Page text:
Blue Ridge Mayor Donna Whitener has signed the insurance check required to repair the Swan Theatre screen, City Council Member Michael Eaton told FYN this week.
According to Eaton, the $265,000 check has been deposited in the city’s account. However, the contract with Jerry Selby for the work on the screen is still pending. Selby is currently out of town, Eaton said, but will soon return and will then be available to sign the contract for the project. In a February workshop, Eaton presented to the council a contract drafted by City Attorney David Syfan in collaboration with Selby. The contract agrees to pay Selby in installments as the work is completed, avoiding a lump-sum payment arrangement.
The degree of repair to the screen is one of the points of contention of the Swan situation. The entire screen will essentially be replaced, where Selby Products. Inc. will construct a new screen. Initially, it was thought the repairs would more directly address only the damage done to the screen by last spring’s storm.
Also, the mayor’s approval of the insurance claim and signing of the check posed one of the larger stumbling blocks in the process of the screen repair.
When the city first received the check in February, Mayor Whitener expressed reservations about signing the check, due to the proof-of-loss claim. According to public discussion between Whitener and Eaton the claim initially stated the damage to the screen was incurred purely by wind. Whitener asserted repeatedly she was not comfortable with this description. She explained she felt the damage to the screen was not all done by wind and that much of the damage was due to deterioration. Here, Eaton conceded, saying that some of the damage was deterioration. The mayor said she could be liable for anything that came back to her, referring to legal issues that could arise due to, what she felt, were inaccuracies in the proof-of-loss document.
During last month’s council workshop, she explained she had contacted the insurance group and requested a change in verbiage in the proof-of-loss document to reflect that the damage was not only incurred by wind, but by deterioration as well. The insurance company conceded and emailed the mayor a copy of the new verbiage.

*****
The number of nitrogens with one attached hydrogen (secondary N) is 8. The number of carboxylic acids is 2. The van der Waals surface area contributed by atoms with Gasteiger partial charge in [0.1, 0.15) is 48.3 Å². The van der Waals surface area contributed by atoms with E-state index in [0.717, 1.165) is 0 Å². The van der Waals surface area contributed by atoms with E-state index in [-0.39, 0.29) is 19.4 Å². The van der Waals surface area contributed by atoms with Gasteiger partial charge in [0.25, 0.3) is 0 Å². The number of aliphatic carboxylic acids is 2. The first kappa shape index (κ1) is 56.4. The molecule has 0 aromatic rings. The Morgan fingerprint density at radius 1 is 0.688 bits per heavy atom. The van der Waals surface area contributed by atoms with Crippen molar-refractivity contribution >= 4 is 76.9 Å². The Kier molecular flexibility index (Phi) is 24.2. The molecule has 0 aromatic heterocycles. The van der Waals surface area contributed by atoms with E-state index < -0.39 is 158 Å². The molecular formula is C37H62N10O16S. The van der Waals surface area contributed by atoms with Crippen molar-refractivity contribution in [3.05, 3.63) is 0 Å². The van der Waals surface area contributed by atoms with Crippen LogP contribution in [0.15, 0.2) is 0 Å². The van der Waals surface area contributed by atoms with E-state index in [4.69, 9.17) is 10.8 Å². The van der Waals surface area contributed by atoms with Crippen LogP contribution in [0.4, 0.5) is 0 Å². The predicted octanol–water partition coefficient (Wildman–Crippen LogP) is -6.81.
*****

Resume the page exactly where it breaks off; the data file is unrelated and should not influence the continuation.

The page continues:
The other obstacle is the issue of the lease. The consensus of the council is that a new lease is required, which should include the structures on the land.
“The property does have a valid lease that covers the property for years to come that is in place. Once the new lease is in place, it will cover specifics about the structures,”
Eaton explained in an email to FYN this week, adding,
“it makes sense to me to know what structures are going to be out there before we start addressing those specifics.”
He explained that, as is consistent with all real estate leases, if the lease does not make specific reference to structures on the property, the structures are assumed to be part of the lease contained within the area described, unless specifically stated.
So, when can the Swan expect a new lease?
Elaborating on the process, Eaton said the screen rebuild will take 12 weeks to complete and that the screen will be fabricated off-site and in the last 10 days of the project the structure will be transported to the Swan. In his email, Eaton speculated that during this period a new lease could be passed, but added a timeframe is still uncertain.
Drafting a new lease also demands clearing up another issue: the nursing home.
“A portion of the back row of the drive actually sits on property owned by the nursing home,”
Eaton said. He said the city is currently in the process of acquiring this parcel of land in exchange for clearing up a few issues of the nursing home. Once this is resolved, Eaton explained, the city can move forward with signing a new lease.
Like most drive-in theatres in the U.S., the Swan still runs film, a medium which Eaton says will soon be obsolescent in 2 to 3 years. He emphasized that any digital upgrades to the Swan will be the responsibility of Steve Setser, the operator of the Swan. According to the council member, the cost to go digital is approximately $100,000. The high cost to upgrade, he says, is expected to cause drive-ins to close their doors rather than foot the hefty bill for digital movies. However, he noted the new Swan screen will be constructed with the digital medium in mind.
Presuming Setser will go digital rather than closing his doors, like the other drive-ins in the nation, Eaton said that the Swan as a digital drive-in, will make the Swan even more of a unique landmark.
In light of the mayor signing the check, at this point, the work is expected to move forward with out a new lease.